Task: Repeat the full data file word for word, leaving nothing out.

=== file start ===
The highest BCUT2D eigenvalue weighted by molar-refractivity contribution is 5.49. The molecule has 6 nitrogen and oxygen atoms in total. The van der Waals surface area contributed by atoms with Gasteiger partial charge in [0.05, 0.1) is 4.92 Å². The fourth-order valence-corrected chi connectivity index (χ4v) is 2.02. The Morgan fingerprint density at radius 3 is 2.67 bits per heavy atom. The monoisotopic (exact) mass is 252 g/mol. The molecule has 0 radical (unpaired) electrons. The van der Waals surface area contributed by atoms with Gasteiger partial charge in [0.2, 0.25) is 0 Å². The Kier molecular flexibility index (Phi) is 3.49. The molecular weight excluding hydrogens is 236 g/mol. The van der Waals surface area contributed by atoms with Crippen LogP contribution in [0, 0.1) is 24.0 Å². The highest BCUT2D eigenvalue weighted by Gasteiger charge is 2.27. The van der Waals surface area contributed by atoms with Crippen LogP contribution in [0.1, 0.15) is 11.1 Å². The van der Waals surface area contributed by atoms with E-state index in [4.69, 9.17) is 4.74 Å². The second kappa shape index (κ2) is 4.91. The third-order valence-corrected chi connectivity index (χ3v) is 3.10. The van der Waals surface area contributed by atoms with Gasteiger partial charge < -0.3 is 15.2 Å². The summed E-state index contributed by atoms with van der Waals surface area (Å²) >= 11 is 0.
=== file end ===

The highest BCUT2D eigenvalue weighted by molar-refractivity contribution is 5.49. The molecule has 6 nitrogen and oxygen atoms in total. The van der Waals surface area contributed by atoms with Gasteiger partial charge in [0.05, 0.1) is 4.92 Å². The fourth-order valence-corrected chi connectivity index (χ4v) is 2.02. The Morgan fingerprint density at radius 3 is 2.67 bits per heavy atom. The monoisotopic (exact) mass is 252 g/mol. The molecule has 0 radical (unpaired) electrons. The van der Waals surface area contributed by atoms with Gasteiger partial charge in [0.2, 0.25) is 0 Å². The Kier molecular flexibility index (Phi) is 3.49. The molecular weight excluding hydrogens is 236 g/mol. The van der Waals surface area contributed by atoms with Crippen LogP contribution in [0, 0.1) is 24.0 Å². The highest BCUT2D eigenvalue weighted by Gasteiger charge is 2.27. The van der Waals surface area contributed by atoms with Crippen LogP contribution in [0.1, 0.15) is 11.1 Å². The van der Waals surface area contributed by atoms with E-state index in [4.69, 9.17) is 4.74 Å². The second kappa shape index (κ2) is 4.91. The third-order valence-corrected chi connectivity index (χ3v) is 3.10. The van der Waals surface area contributed by atoms with Gasteiger partial charge < -0.3 is 15.2 Å². The summed E-state index contributed by atoms with van der Waals surface area (Å²) >= 11 is 0.